Format

Send to

Choose Destination
Ann Surg Oncol. 2011 Dec;18(13):3579-85. doi: 10.1245/s10434-011-1976-9. Epub 2011 Aug 6.

Sarcopenia as a prognostic factor among patients with stage III melanoma.

Author information

1
Department of Surgery, University of Michigan, Ann Arbor, MI, USA. msabel@umich.edu

Abstract

BACKGROUND:

Several hypotheses proposed to explain the worse prognosis for older melanoma patients include different tumor biology and diminished host response. If the latter were true, then biologic frailty, and not age, should be an independent prognostic factor in melanoma.

METHODS:

Our prospective institutional review board (IRB)-approved database was queried for stage III patients with computed tomography (CT) scans at time of lymph node dissection (LND). Psoas area (PA) and density (PD) were determined in semi-automated fashion. Kaplan-Meier (K-M) survival estimates and Cox proportional-hazard models were used to determine PA and PD impact on survival and surgical complications.

RESULTS:

Among 101 stage III patients, PD was significantly associated with both disease-free survival (DFS) (P = 0.04) and distant disease-free survival (DDFS) (P = 0.0002). Cox multivariate modeling incorporating thickness, age, ulceration, and N stage showed highly significant association with PD and both DFS and DDFS. DDFS was significantly associated with Breslow thickness (P = 0.04), number of positive nodes (P = 0.001), ulceration (P = 0.04), and decreasing muscle density (P = 0.01), with hazard ratio of 0.55 [95% confidence interval (CI) 0.35-0.87]. PD also correlated with surgical complications, with odds ratio (OR) of 1.081 [95% CI 1.016-1.150, P = 0.01].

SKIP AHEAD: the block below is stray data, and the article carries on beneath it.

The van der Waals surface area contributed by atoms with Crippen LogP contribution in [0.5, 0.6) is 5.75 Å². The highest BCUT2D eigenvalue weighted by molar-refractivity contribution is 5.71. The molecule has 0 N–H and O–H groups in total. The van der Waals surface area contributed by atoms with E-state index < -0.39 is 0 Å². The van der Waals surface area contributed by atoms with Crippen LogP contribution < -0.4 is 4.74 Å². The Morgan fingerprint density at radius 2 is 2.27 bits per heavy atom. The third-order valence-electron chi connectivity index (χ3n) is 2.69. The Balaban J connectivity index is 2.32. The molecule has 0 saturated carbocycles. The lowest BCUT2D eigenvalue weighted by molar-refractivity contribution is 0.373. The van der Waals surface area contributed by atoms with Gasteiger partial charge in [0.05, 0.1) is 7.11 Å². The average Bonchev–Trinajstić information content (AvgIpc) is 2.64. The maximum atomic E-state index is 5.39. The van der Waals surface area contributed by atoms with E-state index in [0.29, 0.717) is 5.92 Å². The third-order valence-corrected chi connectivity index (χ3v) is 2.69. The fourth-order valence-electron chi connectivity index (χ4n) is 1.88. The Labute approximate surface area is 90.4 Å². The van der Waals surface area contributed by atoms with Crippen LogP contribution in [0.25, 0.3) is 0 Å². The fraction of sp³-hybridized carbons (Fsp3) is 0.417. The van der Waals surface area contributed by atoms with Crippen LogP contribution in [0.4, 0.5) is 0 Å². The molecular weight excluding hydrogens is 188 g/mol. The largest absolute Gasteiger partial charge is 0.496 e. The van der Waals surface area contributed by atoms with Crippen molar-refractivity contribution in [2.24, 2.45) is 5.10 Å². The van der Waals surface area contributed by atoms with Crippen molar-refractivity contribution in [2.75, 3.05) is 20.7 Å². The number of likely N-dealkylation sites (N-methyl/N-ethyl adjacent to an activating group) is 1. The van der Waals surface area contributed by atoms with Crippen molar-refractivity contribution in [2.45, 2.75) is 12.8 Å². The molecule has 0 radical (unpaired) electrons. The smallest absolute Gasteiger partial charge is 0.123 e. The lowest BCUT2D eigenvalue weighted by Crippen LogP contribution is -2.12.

CONCLUSIONS:

Decreased psoas muscle density on CT, an objective measure of frailty, was as important a predictor of outcome as tumor factors in a cohort of stage III melanoma patients. On multivariate analysis, frailty, not age, was associated with decreased disease-free survival and distant disease-free survival, and higher rate of surgical complications.

PMID:
21822551
DOI:
10.1245/s10434-011-1976-9
[Indexed for MEDLINE]

Supplemental Content

Full text links

Icon for Springer
Loading ...
Support Center